Voluntary Assisted Dying Bill 2019 passes in the lower house
On Tuesday 24 September 2019 the Voluntary Assisted Dying Bill easily passed Western Australia's lower house without amendments. The Bill will now head to the upper house of parliament where it is expected to face a much tougher passage.
Health Minister Roger Cook has not ruled out the idea of accepting that amendment in the Upper House.
“As the passage of this historic legislation moves to the Upper House the Government will consider all contributions and speeches made by elected members in the Lower House,” he said. “I encourage all members of the Legislative Council to undertake their review of this bill respectfully, taking into account the strong desire of the community to support the bill.”
"Today we took a significant step forward to giving Western Australians with a life-limiting or terminal illness the dignity they deserve at the end of their lives," he said.
"I'm pleased the Legislative Assembly considered the legislation in a compassionate and respectful manner."
The Bill heads to the upper house
The Bill now moves into the Legislative Council where the vote will be much closer and the debate long and intense.
Opponents of voluntary assisted dying will be moving significant amendments to make the Bill unworkable and inaccessible to the people who need it most. They will also do everything they can to delay the final vote on this Bill by the end of the year.
Even with the majority of Members of Parliament in the Legislative Assembly supporting the Bill, the debate was dominated by its opponents.
We would like to give you a flavour of the debate. Click here to read extracts from the LA debate.
- Over an hour was spent arguing that the name of the Bill should be changed to reference euthanasia;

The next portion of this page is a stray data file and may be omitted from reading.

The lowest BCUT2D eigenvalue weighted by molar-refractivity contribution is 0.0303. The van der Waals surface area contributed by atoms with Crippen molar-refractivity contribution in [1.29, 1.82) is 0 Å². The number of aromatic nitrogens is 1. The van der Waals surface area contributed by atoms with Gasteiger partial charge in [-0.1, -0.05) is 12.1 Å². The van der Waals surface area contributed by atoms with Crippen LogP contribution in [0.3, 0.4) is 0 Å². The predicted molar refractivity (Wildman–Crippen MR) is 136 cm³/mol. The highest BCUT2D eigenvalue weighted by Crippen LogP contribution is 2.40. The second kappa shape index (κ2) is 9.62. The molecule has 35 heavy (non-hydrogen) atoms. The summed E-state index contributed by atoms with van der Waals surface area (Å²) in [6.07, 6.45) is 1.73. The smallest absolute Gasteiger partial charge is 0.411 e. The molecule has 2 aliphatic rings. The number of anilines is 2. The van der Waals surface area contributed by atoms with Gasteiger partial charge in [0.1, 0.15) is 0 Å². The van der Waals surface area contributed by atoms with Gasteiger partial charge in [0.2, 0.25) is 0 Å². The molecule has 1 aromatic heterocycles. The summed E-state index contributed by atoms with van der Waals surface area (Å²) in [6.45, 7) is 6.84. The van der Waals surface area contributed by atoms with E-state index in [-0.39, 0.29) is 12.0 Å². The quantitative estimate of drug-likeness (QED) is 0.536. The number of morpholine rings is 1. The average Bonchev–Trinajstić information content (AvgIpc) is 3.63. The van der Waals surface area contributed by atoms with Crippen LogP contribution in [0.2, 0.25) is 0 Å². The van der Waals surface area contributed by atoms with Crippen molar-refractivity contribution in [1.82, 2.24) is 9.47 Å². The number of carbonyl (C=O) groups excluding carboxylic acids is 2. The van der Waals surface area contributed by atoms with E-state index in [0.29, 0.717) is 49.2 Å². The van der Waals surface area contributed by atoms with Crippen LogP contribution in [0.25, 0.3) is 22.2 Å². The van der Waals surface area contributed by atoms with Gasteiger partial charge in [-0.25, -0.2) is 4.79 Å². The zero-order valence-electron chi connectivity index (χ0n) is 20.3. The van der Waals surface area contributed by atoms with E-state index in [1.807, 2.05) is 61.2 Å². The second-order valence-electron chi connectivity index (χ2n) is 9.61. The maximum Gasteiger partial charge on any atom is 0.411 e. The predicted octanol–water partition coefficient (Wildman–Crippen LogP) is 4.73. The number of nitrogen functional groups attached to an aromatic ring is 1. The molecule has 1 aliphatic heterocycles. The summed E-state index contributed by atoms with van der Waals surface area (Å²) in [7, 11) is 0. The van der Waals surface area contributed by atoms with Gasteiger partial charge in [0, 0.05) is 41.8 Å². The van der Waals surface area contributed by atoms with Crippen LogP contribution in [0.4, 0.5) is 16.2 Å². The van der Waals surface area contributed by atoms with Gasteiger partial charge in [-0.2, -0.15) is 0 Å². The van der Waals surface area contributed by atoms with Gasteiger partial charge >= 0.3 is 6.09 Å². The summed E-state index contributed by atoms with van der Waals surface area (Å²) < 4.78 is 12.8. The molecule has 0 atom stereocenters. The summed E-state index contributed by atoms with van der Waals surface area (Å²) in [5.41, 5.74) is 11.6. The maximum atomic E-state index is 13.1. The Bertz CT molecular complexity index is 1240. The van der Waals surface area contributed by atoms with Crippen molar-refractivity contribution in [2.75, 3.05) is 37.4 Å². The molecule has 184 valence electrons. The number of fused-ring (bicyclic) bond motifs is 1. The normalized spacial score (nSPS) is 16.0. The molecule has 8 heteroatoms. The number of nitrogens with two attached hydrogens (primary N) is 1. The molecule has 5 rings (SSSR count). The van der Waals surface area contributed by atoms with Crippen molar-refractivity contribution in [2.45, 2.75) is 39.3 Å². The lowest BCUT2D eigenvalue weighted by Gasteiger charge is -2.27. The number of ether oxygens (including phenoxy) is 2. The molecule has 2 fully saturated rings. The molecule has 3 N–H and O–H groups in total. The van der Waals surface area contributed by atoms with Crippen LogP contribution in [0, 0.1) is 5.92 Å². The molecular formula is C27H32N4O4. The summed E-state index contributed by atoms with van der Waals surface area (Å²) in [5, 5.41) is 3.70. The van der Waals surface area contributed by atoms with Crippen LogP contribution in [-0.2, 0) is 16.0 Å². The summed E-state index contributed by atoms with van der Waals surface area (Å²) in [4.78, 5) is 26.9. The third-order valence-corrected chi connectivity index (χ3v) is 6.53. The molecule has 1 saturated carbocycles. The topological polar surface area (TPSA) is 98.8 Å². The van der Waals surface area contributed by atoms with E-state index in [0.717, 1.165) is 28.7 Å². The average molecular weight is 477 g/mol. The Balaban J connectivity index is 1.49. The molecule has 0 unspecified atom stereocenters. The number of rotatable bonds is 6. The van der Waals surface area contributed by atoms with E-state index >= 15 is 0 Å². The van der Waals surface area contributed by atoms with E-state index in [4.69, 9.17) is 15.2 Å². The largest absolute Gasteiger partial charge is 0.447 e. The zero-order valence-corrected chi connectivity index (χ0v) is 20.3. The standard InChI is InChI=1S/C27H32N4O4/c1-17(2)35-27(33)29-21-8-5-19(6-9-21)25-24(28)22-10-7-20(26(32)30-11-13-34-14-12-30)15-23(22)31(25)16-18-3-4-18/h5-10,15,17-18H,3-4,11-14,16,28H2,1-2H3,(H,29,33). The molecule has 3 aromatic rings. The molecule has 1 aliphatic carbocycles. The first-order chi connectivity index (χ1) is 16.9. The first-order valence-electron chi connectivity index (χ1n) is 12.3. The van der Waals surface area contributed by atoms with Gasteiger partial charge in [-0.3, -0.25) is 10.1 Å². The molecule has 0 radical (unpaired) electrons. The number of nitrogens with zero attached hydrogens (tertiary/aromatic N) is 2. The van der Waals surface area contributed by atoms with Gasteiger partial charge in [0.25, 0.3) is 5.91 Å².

- Opponents failed to acknowledge that people who will seek to access voluntary assisted dying are terminally ill and at the end of their lives;
- There was a constant theme of distrust of medical professionals;
- Opponents argued for restrictions to limit who a terminally ill person can nominate as their contact person throughout the voluntary assisted dying process;
- It was argued that every person who accesses voluntary assisted dying should be autopsied and that every VAD death should be referred to the coroner automatically;
- Outlandish questions were asked about how a person might choose to self-administer the medication.
Overall the debate was respectful but there were a number of repetitive questions and many extreme claims about possible risks, such as doctor shopping and coercion.The Minister for Health and Premier emphasised the careful drafting of the Bill that balances compassion with strong eligibility criteria, and safeguards with accessibility. Every risk raised by the opponents already exists without legalised voluntary assisted dying and will be dramatically reduced by a law with safeguards, scrutiny and accountability built into it.
Click here to read extracts from the LA debate.
DWDWA will be monitoring the debate in the Legislative Council, sending our supporters regular updates and asking you to take action to help us continue showing Members of the Legislative Council the level of community support that exists, and who the people who support voluntary assisted dying are.
The Bill passes the Second Reading vote in the upper house
On Wednesday 23 October 2019 the Voluntary Assisted Dying Bill passed one of its biggest hurdles after the Upper House voted 25 to 10 in favour of the Bill at the Second Reading.
There were hugs and tears in the public gallery as supporters realised that the support in the Legislative Council was stronger than expected. Immediately following the vote the debate moved to the Committee of the Whole stage, in which the Bill is discussed clause by clause and proposed amendments considered and voted on.
While the VAD Bill passed through the Lower House without amendments, the Government is expecting a more difficult passage in the Legislative Council. A number of Upper House MPs who agreed to support the legislation at the second reading vote have indicated that their support in the final vote will depend on certain amendments. With 184 clauses in total this will be a very long and tedious process.
In the lead up to the Second Reading vote members of the Expert Panel reached out to MPs to clarify misunderstanding regarding the legislation.
Chairman of the ministerial expert panel on voluntary assisted dying, former WA governor Malcolm McCusker and former Australian Medical Association of WA president Simon Towler wrote to MPs explaining why they object to proposed amendments that have been suggested by opponents such as the WA AMA.